Access to safe drinking water is a right many of us take for granted. But contaminated water and a lack of adequate sanitation in Ontario’s First Nations communities jeopardize the health and well-being of thousands of indigenous people. 62 First Nations communities across the province are currently on boil water or do not consume advisories.
CUPE locals and members are not far from and are often a part of these communities. That’s why CUPE Ontario is working with labour and community allies to secure clean and safe public water services for all. The CUPE Ontario Indigenous Council’s campaign, Water Connects Us, urges the federal government to implement a national water policy that ensures Indigenous access to clean water and recognizes public drinking water and wastewater services as human rights.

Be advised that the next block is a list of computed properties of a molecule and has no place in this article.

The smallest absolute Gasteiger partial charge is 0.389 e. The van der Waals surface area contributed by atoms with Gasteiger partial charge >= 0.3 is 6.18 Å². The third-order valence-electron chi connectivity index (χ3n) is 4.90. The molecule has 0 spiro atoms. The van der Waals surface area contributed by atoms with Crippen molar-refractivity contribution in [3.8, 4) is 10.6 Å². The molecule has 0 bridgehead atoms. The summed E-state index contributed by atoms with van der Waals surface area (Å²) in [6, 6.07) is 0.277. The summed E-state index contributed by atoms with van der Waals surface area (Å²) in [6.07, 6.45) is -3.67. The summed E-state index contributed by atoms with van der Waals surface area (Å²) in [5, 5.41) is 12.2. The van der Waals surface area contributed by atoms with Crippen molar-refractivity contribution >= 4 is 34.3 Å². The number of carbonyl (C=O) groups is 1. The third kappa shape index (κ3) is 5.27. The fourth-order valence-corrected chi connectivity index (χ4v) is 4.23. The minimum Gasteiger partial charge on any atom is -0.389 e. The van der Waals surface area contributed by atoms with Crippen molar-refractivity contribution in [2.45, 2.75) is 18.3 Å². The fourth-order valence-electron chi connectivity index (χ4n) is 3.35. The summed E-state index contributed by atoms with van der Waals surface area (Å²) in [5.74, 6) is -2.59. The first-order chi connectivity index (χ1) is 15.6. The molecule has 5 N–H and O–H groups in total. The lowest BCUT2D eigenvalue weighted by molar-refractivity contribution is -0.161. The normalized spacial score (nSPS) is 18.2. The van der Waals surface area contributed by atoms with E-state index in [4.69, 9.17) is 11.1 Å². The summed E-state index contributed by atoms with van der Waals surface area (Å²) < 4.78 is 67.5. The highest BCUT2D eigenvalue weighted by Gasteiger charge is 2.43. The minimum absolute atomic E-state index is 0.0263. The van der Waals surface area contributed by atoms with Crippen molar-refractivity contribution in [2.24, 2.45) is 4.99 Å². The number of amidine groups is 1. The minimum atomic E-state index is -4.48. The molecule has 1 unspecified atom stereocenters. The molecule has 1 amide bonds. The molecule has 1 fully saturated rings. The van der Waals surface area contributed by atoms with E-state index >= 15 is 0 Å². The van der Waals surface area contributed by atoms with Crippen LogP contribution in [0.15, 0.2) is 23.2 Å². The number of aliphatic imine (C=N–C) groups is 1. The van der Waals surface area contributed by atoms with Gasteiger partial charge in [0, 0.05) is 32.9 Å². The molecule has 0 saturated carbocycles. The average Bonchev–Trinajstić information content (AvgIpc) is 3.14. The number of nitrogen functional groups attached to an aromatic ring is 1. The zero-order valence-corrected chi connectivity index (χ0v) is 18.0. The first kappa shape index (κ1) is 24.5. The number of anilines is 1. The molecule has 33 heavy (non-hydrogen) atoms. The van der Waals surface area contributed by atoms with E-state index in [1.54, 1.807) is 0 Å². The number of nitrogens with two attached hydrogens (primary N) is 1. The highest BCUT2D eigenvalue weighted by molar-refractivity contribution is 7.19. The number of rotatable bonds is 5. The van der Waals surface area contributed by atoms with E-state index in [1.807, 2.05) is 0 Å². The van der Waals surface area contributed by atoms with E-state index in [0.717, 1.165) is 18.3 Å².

Stewardship of our water resources is an intergenerational responsibility. We must resist efforts by multinational to privatize our water through public-private partnerships, contracting out, and extracting water to sell at a profit. CUPE Ontario has long worked with the Council of Canadians to curb these practices and to ban the use of bottled water in school boards and municipalities.
On World Water Day, we pledge to redouble our efforts to stop water privatization and to secure safe public water and wastewater services for Indigenous communities and for all Ontarians.
Visit cupe.on.ca/waterconnectus and take action today.